After a year-long delay, the 2020 Tokyo Olympics kicked off Friday with an opening ceremony in a nearly-empty stadium reflecting a Games like no other and walking a fine line between celebrating the feats of the world’s best athletes while acknowledging the global hardship caused by the coronavirus pandemic.
A video montage began with the moment Tokyo won the Olympic bid in 2013, followed by athletes training before images of a world silenced by the pandemic appeared.
Pounding on a treadmill in the middle of the stadium was a 27-year-old nurse who worked on the frontlines of the pandemic treating COVID-19 patients. Arisa Tsubata was training to become an Olympic boxer but was denied the opportunity to compete after the International Olympic Committee cancelled the boxing qualifier in June due to the pandemic.
Nearby, other socially-distanced athletes exercised on a rowing machine and a stationary bike. The performance represented the “invisible bond” between the athletes, many who had to train in isolation amid the emergence of COVID-19, and were connected on stage through light projections.
The theme: Apart, but not alone.
Still, they persevered. And despite not competing the Tokyo Olympics, Tsubata stole the show the opening ceremony.
Then came the fireworks, a 20-second blast of light — as if to say these Olympics have finally emerged from dark times.
Tributes were paid to those lost during the pandemic, and the Israeli delegation that was killed at the Munich Games in 1972. A moment of silence was offered inside the stadium.
Viewers were treated to an extravagant re-enactment of a traditional Japanese festival, featuring hundreds of performers taking part in a tightly choreographed and well-rehearsed display of national pride.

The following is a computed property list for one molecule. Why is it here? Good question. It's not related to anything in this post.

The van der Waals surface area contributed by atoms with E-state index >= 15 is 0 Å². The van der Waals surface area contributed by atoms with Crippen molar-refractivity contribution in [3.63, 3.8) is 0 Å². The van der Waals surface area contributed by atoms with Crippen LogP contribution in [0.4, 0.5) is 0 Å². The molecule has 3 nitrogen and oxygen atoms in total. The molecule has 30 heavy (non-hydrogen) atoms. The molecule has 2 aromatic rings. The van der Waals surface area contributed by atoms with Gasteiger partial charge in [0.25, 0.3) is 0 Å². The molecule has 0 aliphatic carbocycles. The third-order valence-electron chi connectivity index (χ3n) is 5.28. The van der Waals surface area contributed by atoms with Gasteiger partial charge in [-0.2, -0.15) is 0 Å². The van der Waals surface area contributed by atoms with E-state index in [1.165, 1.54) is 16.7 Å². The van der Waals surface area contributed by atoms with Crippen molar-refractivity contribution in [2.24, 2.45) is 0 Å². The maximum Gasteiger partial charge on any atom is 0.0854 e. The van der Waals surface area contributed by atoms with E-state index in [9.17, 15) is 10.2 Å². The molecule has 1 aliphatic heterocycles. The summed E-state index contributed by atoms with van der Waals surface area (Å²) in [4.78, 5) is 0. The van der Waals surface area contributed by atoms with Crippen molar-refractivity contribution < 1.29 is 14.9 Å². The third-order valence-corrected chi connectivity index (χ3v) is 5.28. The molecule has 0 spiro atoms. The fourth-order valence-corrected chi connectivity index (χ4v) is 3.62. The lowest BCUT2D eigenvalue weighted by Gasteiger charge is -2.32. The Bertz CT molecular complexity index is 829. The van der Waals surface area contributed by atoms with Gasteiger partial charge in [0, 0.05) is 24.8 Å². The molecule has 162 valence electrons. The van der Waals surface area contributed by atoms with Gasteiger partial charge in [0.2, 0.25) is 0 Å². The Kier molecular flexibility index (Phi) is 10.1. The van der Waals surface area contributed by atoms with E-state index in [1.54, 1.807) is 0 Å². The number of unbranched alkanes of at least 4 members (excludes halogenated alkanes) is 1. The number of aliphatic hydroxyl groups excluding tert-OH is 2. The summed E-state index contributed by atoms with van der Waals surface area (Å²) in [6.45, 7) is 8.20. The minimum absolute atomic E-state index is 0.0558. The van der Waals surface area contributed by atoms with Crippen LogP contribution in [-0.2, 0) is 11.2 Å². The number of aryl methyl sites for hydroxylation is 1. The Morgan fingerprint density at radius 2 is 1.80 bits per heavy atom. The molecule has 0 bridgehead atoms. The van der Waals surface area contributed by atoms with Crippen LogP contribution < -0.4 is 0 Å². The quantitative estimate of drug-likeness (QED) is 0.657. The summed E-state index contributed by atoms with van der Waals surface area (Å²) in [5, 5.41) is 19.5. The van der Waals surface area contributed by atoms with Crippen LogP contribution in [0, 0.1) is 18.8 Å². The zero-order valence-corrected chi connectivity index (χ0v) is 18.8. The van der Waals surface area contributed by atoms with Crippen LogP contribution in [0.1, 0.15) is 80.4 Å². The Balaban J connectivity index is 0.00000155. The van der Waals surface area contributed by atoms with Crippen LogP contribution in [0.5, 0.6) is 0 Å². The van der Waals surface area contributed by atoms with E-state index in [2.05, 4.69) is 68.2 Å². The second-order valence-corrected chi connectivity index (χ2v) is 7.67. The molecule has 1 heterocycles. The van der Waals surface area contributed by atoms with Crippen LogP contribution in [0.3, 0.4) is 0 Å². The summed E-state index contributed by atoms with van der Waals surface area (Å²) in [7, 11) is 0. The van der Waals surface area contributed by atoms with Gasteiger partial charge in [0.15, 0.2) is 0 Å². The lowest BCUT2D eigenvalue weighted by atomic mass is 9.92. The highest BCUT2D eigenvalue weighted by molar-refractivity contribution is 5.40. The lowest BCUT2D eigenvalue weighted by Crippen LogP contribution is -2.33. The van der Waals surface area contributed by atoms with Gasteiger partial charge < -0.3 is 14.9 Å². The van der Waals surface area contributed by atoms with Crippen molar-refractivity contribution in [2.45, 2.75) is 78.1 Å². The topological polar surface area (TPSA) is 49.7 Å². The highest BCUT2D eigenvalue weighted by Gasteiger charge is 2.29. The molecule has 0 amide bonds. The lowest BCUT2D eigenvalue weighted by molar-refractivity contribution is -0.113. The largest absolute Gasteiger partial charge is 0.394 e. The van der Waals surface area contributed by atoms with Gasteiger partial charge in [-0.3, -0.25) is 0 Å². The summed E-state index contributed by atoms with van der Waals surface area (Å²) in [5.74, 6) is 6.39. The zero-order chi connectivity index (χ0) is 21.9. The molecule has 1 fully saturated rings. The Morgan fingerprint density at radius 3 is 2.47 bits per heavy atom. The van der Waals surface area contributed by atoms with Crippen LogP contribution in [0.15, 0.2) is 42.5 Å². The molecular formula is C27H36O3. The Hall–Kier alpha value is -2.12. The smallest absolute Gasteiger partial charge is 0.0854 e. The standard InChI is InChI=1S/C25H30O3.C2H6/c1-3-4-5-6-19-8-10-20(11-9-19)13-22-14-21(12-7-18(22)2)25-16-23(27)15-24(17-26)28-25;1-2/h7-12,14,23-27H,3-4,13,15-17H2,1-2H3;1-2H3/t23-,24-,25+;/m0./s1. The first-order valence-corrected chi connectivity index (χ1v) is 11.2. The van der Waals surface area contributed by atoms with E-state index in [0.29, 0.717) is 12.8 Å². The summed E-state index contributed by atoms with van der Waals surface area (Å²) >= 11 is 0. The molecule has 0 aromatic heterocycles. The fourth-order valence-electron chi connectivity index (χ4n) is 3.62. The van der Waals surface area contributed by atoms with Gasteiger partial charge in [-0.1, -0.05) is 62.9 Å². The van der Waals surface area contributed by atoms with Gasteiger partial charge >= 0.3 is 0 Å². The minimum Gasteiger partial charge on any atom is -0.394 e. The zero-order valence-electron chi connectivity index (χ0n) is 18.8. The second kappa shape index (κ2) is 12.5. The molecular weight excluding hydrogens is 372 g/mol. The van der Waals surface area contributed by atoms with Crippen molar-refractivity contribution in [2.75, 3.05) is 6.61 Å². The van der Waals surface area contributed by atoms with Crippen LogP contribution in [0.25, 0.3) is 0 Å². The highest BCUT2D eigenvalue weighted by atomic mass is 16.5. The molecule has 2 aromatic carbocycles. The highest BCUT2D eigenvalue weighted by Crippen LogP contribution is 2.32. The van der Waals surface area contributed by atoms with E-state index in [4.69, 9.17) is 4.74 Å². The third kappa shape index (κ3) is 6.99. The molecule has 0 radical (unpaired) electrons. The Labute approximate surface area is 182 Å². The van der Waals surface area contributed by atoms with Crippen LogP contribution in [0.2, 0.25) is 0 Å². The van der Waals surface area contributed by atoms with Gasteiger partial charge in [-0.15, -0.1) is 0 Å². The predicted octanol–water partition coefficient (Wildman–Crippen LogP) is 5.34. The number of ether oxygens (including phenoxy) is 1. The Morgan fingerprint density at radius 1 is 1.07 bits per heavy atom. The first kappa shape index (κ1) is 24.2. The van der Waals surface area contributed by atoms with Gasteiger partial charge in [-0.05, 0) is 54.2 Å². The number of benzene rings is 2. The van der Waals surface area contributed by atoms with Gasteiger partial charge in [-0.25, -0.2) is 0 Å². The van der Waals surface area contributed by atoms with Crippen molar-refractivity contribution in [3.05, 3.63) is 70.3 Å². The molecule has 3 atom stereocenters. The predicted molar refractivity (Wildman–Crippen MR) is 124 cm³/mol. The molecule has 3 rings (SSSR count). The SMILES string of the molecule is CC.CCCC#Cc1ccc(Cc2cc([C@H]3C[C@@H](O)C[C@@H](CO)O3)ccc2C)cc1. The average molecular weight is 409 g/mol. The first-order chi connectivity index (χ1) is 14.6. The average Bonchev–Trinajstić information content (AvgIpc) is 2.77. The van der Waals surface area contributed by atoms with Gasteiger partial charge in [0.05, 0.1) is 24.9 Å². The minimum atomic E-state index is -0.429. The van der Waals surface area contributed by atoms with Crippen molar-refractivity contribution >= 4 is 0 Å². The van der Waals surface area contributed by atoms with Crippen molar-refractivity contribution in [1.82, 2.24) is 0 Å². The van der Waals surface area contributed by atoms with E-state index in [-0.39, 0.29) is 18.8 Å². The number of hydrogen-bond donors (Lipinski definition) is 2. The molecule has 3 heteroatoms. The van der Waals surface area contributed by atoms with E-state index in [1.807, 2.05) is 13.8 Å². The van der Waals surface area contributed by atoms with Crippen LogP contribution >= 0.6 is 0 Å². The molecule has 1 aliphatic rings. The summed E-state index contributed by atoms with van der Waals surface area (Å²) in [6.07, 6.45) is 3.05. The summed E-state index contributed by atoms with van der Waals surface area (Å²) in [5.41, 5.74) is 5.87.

But instead of a 68,000-capacity crowd cheering as about 5,700 athletes from more than 200 countries parade with flags through Tokyo’s Olympic Stadium, fewer than a thousand foreign dignitaries and diplomats, Olympic sponsors and members of the International Olympic Committee were present.
This parade of athletes also differed from most others in the past because nations are being spaced out – a nod to social distancing. Many athletes wore masks as they entered the stadium.
Some Olympians decided to skip the parade of nations altogether to avoid risk of exposure to the coronavirus.
With the Games underway, athletes will find out what affect the disrupted training will have on their performances and what the uneven distribution of vaccines and COVID-19 testing across the world will mean to international sport.
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